The Obligation of Love – Romans 13:8-10


Love is a moral debt, an obligation that we carry throughout our lives.  In this context, it is a debt that we owe to our fellow men, a responsibility that we carry by virtue of our being made in the image of God.  God is love – and so those who are made in his image are meant to reflect that in their own lives.  This is the point of Matthew 5:43-48; we are to love even our enemies and the reason is that this is the way our Father is.

Paul has already mentioned several ways in which the believer is in debt.  We are in debt to the lost (1:14) – though the apostle says this specifically about himself, it seems clear that by virtue of the Great Commission we share this debt.  We are also in debt to the Spirit (8:12).  Again, this is not explicitly said, but the contrast – “we are debtors, not to the flesh” – begs the question, to what then are we debtors?  The answer is clear: we are debtors to the Spirit through whom we put to death the deeds of the body (8:13).  And now in the text before us we are debtors to love others.  But before we proceed with its exposition, there are come clarifications that need to be made.  What exactly does the apostle mean by saying that law is a debt?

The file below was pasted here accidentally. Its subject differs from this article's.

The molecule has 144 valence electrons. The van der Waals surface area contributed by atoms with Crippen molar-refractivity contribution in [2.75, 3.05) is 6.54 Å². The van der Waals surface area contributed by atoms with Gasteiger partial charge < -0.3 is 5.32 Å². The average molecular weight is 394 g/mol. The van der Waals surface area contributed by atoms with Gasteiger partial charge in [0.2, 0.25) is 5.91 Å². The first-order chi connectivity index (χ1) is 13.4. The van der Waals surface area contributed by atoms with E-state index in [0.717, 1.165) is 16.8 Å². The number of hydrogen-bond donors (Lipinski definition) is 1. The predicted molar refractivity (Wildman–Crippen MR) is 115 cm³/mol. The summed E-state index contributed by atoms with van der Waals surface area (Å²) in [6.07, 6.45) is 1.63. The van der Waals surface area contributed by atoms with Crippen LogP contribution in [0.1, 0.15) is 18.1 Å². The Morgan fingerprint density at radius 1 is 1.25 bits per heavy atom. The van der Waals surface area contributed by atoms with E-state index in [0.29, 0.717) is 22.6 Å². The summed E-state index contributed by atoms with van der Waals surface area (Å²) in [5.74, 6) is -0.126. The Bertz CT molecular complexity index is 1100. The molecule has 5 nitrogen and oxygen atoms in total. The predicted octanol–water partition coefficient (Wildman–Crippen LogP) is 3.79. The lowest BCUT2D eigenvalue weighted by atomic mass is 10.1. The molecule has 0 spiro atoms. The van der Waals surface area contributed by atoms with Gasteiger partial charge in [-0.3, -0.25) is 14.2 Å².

I know that the well-known pastor and author John Piper has spent a lot of time inveighing against what he calls a “debtor’s ethic,” but it’s pretty clear that Paul had some sort of debtor’s ethic.  However, with Piper we must affirm that the apostle is not saying by this language that the Christian is to “pay God back” with good deeds, as if we have any spiritual resources on our own that don’t first come from the grace of God.  We cannot pay God back. 

Perhaps at this point someone may point out that this is not a debt to God but to people – “Owe no man anything” (13:8 KJV, and the reference to second table of the Law in verse 9).  However, like the debt of 1:14 this is a debt to our fellow man because God is the one who obligates us.  I am indebted to others because I am first indebted to God.

But again, this does not mean that we are to be trying to put God in our debt by fulfilling our responsibility.  We cannot earn God’s favor by our obedience.  That is clearly not what Paul means here.  He simply means that we have this obligation to our fellow man and this obligation is not something that we will ever rid ourselves of since we are eternally the servants of the Most High God.  As long as God is love, so must we be.